It was in Shakepeare’s Henry IV where Lord Hotspur declared, “Now, for our consciences, the arms are fair,/ When the intent of bearing them is just.”
Such timeless words capture the question of today: What is just for Syria? Should America respect Syria’s national sovereignty or seek to intervene through the United Nations — or should it take unilateral action in the interest of human rights? There are many arguments on every side, and surely they cannot all be addressed here.
One facet will be addressed however, as Boston Globe columnist Jeff Jacoby has written on this topic. He has boldly asserted that America is the only nation capable of being the “World’s Policeman,” because America is in fact “the world’s best policeman.” Casting those who may disagree into the Dark Ages, he invokes the restrained foreign policy views in the post-colonial world of President John Adams, who uttered that America “goes not abroad in search of monsters to destroy.”
Today, things are different, he argues, lauding America as “the mightiest, wealthiest, and most influential nation on the face of the earth.” Because of this stated fact, Jacoby proclaims that America has an inherent duty to police the entire world. He recalls the rise of Nazi Germany, the defense of Kuwait during the Persian Golf Conflict in 1990, military assistance in Kosovo, and how America “faced down the Soviet Union.”
As we have seen before, he omits critical facts which would be characteristic of a balanced perspective. Jacoby fails to mention Vietnam, Haiti, or Nicaragua as unsuccessful intervention efforts, nor does he note that America has already committed to arming rebel forces, as we did during the Cold War.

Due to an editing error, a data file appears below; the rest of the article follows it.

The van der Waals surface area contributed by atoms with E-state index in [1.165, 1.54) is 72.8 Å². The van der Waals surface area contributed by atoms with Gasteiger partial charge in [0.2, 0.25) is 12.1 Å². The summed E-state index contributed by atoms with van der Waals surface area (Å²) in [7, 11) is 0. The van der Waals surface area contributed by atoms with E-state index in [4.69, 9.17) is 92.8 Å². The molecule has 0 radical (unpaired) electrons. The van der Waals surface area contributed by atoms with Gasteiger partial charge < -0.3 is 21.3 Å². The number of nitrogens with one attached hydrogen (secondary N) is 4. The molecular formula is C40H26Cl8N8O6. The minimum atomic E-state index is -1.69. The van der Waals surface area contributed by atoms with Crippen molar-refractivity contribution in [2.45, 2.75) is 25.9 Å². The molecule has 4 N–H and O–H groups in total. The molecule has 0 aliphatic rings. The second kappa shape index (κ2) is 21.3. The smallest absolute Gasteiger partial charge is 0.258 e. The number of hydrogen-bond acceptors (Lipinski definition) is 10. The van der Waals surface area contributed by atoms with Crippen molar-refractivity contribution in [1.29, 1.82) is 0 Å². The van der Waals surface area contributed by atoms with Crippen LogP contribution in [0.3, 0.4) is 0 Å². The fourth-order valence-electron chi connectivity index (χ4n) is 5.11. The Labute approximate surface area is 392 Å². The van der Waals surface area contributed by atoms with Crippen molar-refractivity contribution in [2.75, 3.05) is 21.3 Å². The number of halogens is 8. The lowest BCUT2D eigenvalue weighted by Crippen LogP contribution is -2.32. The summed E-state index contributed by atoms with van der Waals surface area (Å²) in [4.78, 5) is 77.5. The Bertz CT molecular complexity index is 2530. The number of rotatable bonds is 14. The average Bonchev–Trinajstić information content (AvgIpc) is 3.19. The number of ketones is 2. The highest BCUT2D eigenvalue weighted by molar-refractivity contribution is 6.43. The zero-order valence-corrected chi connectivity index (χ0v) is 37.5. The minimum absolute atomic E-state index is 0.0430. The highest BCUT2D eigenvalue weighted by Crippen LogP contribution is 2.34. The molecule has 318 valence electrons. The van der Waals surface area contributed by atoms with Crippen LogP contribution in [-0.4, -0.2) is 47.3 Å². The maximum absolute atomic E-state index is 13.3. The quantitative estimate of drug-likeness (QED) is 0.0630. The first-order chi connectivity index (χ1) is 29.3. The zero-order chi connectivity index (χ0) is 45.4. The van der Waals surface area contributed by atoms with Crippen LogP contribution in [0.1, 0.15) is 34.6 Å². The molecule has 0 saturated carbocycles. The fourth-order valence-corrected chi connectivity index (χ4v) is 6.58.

He dismisses the United Nations by casually stating that the UN, brainchild of President Roosevelt and Winston Churchill, is pointless. Jacoby notes that policing the world “is clearly something the United Nations cannot do” and refers to its “bloody trail of failure.” What about the 2005 RAND Corporation report, which compared “nation-building” activities of the UN to those of the USA, and concluded that UN efforts actually had a higher frequency of long term success?
Jacoby’s most fatal mistake comes when he compares America to NYPD officers walking their beat to “suppress crime and reduce fear.” He argues that America’s police role must be in the interest of “deterring aggression, maintaining the flow of commerce, and upholding human rights.”
What is so flawed here is a concept apparently far beyond Jacoby’s grasp: jurisdiction. The NYPD has jurisdiction over New York City. The NYPD cannot go into New Jersey to enforce New Jersey laws or even New York laws. The NYPD cannot go into Connecticut to enforce laws, nor can the NYPD make arrests outside of New York City. That would be beyond its jurisdiction and exceed the scope of its authority.
To enforce laws in other states and jurisdictions, the NYPD must partner with other federal, state, and local law enforcement agencies. To apprehend individuals wanted in other jurisdictions, there is an established process known as extradition.
Even though it is the largest police force in the United States, the NYPD cannot anoint itself to be “America’s Policeman.” Other jurisdictions already have law enforcement apparati in place; surely they may not have as many human and technological resources as the NYPD, but that doesn’t matter. It doesn’t matter if it could even be said that New York City is the “mightiest, wealthiest, and most influential” city in America.